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ToyMatrix’s eBay

11 Great Geeky Umbrellas

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ToyMatrix’s eBay

If April showers bring May flowers, then let’s all hope it rains plenty this month. Grab one of these great geek umbrellas to shelter yourself from the storms.

1. Umbrella Corp.

Aside from the awesome Resident Evil reference, this umbrella is doubly geeky because it also is an Umbrella umbrella. Oh ThinkGeek, you’re so punny.

2. Middle Earth

Unfortunately, toymatrix’s eBay listing for an umbrella featuring a map of Middle Earth is now over and I can’t seem to find any other place you can buy it, but the design is too beautiful and geeky to leave off of this list.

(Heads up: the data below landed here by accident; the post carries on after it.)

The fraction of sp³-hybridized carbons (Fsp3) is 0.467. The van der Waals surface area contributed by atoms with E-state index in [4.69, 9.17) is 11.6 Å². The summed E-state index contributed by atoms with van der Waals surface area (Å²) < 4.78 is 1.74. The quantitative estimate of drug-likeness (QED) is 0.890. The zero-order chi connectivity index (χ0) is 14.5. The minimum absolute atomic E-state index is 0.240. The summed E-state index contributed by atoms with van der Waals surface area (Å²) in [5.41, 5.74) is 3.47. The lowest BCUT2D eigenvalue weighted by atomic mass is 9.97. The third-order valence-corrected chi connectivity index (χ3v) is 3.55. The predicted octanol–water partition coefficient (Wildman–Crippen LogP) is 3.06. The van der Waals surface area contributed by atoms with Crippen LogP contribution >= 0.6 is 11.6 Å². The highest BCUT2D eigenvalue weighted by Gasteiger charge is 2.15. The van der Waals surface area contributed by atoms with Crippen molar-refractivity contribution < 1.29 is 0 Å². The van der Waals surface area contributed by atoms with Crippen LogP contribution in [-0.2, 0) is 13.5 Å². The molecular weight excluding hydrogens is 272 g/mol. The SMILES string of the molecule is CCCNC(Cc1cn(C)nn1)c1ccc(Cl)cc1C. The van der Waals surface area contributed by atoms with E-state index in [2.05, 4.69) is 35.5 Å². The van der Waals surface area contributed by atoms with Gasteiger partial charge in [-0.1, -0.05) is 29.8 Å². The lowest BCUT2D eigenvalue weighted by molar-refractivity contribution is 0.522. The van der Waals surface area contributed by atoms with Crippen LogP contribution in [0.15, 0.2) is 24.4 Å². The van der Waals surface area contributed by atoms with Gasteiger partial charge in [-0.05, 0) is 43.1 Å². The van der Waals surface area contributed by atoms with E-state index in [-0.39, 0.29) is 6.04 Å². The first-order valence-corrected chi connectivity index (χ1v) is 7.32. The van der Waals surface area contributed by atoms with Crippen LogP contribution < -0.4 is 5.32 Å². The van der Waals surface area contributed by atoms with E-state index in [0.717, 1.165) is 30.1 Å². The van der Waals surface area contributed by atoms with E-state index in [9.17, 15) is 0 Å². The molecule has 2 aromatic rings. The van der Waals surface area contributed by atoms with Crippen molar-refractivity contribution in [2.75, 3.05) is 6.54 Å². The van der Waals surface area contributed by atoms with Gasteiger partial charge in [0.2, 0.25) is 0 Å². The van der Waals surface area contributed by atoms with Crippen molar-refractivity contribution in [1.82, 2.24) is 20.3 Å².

3. TARDIS

It seems that any normal household object has been turned into a TARDIS version by someone somewhere, and as a Doctor Who fan, I think that’s fantastic. Craftster user MissSadieMae converted her umbrella into a TARDIS and the result is something most Whovians would be proud to carry around—even in sunny weather.

4. Blade Runner

You might not ever get a functional replica of Deckard's LAPD pistol, but you can walk through the rain in style, like so many of the inhabitants of his city, with this great LED umbrella available at ThinkGeek.

5. Broadsword

Wish you could have the style of those in Westeros, but don’t want to have to carry around a real sword everywhere you go? Well then, try this great broadsword umbrella from ThinkGeek. It might not cut down your enemies, but it also won’t land you in prison.

6. Vader’s Lightsaber